Posted on 6 Comments

Living With Glaucoma

Glaucoma is a group of eye diseases that damage the optic nerve and can result in vision loss and blindness. The leading cause of blindness in people over 60 years of age damage caused by glaucoma is permanent and cannot be reversed. The good news is if caught early glaucoma can be treated and controlled.

The silent thief of sight, most people don’t notice they’ve lost vision to the condition until it’s too late which is why prevention is so important. In recognition of World Glaucoma Awareness Week March 12-18, 2017, I will share information each day on this topic.

Being diagnosed with primary open-angle glaucoma a few years back I had no symptoms but I’m very fortunate because of my other eye issues my retina specialist and ophthalmologist monitored my situation very closely. Initially I was diagnosed with ocular hypertension which meant my intraocular pressure (IOP) was high. While most eye care professionals define the range of normal IOP as between 10 and 21 mmHg, which is a pressure measurement, my range was running around 30 to 40 mm.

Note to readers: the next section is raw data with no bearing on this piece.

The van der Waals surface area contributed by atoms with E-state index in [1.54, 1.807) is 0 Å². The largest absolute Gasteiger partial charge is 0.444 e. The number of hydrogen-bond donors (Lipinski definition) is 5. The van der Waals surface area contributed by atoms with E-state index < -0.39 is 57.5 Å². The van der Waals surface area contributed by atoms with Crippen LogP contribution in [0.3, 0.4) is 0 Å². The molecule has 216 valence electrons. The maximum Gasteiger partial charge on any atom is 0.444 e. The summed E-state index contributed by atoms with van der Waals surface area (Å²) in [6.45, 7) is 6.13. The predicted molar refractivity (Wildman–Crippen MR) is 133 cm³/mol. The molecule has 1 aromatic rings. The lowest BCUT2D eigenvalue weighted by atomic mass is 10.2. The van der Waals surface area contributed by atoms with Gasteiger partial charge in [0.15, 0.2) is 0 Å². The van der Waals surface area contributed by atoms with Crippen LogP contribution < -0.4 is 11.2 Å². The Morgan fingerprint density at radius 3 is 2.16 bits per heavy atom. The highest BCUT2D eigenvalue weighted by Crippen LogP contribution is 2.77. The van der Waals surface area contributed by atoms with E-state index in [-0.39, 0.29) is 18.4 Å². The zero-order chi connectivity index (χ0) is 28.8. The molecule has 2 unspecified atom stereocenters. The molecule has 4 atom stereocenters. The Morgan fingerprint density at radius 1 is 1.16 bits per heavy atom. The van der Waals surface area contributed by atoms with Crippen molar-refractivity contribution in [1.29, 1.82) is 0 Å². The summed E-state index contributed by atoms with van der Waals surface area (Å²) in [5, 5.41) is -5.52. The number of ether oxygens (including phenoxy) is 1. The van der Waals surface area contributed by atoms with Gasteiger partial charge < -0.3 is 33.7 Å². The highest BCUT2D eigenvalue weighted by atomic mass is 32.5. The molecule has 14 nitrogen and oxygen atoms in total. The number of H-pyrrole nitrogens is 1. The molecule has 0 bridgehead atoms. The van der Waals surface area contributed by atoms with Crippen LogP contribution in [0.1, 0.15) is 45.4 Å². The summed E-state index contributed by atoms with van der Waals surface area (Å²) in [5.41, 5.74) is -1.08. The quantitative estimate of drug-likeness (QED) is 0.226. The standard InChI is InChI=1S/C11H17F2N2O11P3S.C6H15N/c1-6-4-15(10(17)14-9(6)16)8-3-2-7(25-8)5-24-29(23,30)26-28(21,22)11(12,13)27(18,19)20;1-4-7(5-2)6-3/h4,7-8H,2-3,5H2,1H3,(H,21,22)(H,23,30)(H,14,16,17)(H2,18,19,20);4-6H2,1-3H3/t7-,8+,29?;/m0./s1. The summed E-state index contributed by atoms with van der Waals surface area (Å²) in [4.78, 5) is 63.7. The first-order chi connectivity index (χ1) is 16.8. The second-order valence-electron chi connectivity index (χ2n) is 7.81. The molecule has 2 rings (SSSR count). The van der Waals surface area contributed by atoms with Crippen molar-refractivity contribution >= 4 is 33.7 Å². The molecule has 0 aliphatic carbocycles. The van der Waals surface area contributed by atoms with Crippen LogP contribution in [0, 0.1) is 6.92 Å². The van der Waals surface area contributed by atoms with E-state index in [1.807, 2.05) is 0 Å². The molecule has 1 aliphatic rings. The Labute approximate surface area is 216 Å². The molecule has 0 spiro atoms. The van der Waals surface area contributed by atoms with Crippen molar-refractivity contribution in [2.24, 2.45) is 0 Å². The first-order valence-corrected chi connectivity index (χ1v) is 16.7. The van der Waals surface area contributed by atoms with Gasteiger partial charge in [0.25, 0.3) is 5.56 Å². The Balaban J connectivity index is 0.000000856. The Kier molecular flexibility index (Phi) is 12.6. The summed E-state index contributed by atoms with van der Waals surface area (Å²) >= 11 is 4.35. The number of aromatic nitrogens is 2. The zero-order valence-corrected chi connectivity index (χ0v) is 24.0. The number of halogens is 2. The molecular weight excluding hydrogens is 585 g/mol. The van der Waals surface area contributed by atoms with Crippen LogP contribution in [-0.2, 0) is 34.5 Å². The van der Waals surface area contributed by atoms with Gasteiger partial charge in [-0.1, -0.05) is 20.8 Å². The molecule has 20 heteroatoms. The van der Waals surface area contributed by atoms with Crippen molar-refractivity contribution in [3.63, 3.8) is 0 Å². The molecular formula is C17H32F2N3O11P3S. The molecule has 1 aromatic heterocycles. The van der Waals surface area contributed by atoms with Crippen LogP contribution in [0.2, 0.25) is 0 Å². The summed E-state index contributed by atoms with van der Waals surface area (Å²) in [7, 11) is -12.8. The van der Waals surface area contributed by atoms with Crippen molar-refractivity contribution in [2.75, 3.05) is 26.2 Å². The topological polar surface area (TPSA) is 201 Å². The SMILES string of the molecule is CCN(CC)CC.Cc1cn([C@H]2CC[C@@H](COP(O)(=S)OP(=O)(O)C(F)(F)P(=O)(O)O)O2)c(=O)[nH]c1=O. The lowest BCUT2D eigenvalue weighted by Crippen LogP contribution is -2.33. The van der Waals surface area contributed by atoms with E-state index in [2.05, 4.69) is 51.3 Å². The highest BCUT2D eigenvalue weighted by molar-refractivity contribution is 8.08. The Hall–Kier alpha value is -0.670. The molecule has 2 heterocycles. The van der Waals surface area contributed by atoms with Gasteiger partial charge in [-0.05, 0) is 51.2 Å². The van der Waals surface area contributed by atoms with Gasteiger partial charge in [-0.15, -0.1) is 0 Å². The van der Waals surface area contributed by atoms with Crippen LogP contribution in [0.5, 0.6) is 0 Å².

I’m a little fuzzy on when my condition went from ocular hypertension to glaucoma but I wasn’t surprised by the diagnosis since my grandmother also had the disease. Even though it took quite a bit of time to get to the diagnosis it wasn’t the end of treatment because in addition to seeing my ophthalmologist every four months, to maintain my remaining eyesight I have to take Latanoprost (eye drop prescription) everyday for the rest of my life.

6 thoughts on “Living With Glaucoma

  1. I had this happen to me at twelve years of age. My doctor gave me drops and I took them for weeks, with no benefit. The pain grew unbearable and the pressure, a term I learned only then, kept increasing. It eventually resulted in the pressure going so high in my left eye that the only solution to stop the pain was to remove it. Damage to my right eye was evident and long-lasting.
    Important cause you wrote about on Friday the 13th.

    1. Oh Kerry, I’ve experienced eye pain with my uveitis and after a couple of surgeries but not as a result of glaucoma. I have another friend who had an experience similar to yours. To have pain that bad that removal of an eye is needed sounds unbearable.

  2. Informative & hopeful post.


  3. Thank you for that enlightening post Steph.

    1. You’re welcome.

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